Debt Management Plans that don't work

Summary: This paper looks at the circumstances that surround a Debt Management Plan (DMP) that doesn't work well and consequences that follow.

Effective DMP's

When debtors cannot reasonably meet contractual repayments on their unsecured debts a DMP is likely to be an effective way of repaying the debt and preventing legal action from creditors. Such action can be costly and unproductive and if a reasonable attempt is being made to repay the debt then a DMP is highly likely to work well. However this is not guaranteed.

Refusing to freeze interest

Creditors can't make people pay what they don't have. Despite the threats there is a limit to what creditors will be willing to do to recover the debt. However they can pass the debt on to debt collection companies or pursue the debt through the court which could lead to County Court Judgements and then attachment of earnings, bailiffs or even bankruptcy. However one way they may express their dissatisfaction with a DMP is to refuse to freeze interest charges with the result that the debt may be increasing despite the DMP payments.

Problems with a DMP

Very often creditors appreciate that the DMP is a necessary solution to circumstances that a debtor finds themselves in and agree to freeze interest and accept reduced payments. However there are certain situations that are more likely to create problems within a DMP. One of these is a lack of honesty or openness. Creditors will want to see an income and outgoings analysis. If they have reason to believe the income figure is inaccurate or the outgoings contain non-essentials, they are more likely to raise objections.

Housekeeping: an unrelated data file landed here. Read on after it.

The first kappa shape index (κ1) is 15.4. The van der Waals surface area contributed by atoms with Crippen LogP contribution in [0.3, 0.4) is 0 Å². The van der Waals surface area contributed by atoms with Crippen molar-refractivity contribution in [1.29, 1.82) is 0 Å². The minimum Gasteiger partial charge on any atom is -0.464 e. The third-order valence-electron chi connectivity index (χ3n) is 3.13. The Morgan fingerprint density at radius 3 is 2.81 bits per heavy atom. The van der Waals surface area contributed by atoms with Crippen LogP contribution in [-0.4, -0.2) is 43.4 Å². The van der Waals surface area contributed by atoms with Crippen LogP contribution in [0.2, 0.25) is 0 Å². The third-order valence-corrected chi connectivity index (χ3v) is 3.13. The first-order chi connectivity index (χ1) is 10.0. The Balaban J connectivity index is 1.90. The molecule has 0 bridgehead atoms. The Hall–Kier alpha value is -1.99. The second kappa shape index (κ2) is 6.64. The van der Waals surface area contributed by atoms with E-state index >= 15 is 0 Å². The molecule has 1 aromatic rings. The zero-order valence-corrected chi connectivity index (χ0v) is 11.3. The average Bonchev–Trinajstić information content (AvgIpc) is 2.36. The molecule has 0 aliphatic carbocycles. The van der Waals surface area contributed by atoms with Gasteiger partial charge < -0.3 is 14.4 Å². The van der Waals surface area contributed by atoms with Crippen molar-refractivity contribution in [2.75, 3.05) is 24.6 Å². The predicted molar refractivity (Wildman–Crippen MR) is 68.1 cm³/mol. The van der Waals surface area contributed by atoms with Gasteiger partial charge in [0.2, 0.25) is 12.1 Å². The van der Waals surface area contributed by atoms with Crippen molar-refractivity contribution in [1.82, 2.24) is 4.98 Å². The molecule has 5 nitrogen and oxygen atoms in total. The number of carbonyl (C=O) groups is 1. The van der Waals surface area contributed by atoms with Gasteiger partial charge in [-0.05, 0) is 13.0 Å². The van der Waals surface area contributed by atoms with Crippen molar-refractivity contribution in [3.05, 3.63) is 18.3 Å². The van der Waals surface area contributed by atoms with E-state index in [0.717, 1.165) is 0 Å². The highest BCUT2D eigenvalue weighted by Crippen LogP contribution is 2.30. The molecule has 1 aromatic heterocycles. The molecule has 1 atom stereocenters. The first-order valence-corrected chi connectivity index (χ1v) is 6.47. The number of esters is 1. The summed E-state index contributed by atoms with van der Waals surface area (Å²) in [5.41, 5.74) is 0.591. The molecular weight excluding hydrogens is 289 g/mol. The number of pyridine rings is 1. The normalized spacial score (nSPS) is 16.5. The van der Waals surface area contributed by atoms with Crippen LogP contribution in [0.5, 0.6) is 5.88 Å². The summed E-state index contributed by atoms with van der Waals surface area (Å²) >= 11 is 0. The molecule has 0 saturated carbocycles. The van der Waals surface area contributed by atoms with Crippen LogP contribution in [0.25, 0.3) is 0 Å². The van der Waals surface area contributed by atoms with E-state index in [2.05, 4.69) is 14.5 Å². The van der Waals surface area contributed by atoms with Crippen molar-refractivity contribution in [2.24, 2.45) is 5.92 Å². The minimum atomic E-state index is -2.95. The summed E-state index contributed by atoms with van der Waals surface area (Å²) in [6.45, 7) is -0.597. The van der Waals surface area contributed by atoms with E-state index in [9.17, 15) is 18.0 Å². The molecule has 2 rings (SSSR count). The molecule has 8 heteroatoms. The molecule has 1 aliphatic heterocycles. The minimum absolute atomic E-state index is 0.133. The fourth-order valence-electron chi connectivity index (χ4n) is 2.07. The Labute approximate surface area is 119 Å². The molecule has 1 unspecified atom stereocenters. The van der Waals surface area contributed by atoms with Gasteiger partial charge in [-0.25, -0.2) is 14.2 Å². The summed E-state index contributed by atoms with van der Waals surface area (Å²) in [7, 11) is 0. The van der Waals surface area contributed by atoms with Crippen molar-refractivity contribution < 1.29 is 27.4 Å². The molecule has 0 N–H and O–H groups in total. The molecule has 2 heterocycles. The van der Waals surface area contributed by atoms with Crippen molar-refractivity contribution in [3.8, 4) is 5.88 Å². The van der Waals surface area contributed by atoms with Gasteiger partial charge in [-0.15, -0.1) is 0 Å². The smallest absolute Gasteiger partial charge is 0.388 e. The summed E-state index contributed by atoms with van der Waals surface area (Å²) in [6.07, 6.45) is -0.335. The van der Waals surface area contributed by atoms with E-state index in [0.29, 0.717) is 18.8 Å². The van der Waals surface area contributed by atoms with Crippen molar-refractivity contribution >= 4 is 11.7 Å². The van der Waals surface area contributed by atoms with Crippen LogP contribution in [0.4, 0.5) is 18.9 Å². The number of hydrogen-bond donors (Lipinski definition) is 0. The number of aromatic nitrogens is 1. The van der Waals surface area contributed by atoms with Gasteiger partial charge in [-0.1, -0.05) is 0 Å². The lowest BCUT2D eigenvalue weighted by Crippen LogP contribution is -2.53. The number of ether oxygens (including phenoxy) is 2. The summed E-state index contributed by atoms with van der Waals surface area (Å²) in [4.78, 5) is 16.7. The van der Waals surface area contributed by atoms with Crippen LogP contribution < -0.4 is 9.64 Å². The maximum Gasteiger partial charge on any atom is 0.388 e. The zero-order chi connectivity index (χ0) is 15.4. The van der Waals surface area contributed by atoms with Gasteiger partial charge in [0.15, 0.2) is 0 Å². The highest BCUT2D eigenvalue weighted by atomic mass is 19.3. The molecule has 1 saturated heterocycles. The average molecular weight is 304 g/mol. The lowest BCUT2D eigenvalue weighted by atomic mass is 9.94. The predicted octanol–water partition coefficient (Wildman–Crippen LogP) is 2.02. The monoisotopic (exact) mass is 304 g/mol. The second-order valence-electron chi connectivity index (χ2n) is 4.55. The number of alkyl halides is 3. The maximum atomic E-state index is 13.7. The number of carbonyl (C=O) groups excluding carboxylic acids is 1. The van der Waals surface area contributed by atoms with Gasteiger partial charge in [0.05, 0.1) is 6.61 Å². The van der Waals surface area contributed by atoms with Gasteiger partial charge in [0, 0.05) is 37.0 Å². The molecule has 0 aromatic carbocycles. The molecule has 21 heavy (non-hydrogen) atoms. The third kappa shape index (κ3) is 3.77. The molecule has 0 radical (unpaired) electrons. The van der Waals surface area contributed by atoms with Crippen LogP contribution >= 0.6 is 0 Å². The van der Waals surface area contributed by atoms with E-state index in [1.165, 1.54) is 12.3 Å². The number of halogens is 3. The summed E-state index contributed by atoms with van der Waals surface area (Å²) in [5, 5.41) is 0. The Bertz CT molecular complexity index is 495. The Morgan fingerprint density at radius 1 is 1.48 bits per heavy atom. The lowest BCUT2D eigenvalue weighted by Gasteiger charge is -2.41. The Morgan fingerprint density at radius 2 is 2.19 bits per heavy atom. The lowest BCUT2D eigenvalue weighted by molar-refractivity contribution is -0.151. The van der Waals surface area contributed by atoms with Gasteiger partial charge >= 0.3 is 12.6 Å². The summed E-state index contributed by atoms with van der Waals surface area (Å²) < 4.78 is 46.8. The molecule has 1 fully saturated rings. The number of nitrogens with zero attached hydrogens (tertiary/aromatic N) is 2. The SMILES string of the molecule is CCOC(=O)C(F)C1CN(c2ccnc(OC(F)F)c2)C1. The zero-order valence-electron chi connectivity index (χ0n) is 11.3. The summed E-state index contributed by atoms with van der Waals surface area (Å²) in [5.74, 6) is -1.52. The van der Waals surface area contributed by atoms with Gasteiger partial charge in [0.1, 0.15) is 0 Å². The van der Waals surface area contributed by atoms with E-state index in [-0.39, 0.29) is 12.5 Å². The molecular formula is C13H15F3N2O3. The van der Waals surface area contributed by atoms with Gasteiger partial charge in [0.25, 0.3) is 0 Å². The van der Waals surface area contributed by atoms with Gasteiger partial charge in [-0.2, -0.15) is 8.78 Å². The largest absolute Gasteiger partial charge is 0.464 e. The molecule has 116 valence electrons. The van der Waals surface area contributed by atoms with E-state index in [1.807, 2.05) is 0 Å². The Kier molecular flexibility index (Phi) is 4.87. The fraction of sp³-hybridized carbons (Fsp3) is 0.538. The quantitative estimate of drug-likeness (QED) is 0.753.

Missing payments

Another problem can be missed or erratic payments. Creditors may agree to the plan in good faith, but if the plan is not adhered to they are more likely to feel the debtor is not taking the plan seriously and take further action. Creditors also want to see the plan is being fairly administered by the DMP Company so that each creditor is receiving their proportionate share of the repayment amount and with regular, on time payments.

Further credit

Finally, creditors are unlikely to welcome further use of credit by the debtor. It may be that an old debt is discovered or surfaces that is added to the plan. But if new credit is taken out and creditors become aware of it, it is quite possible they will take exception to this and take further action.

The above is provided as information only. does not provide debt advice. You must always seek professional advice before taking any action to resolve your debts.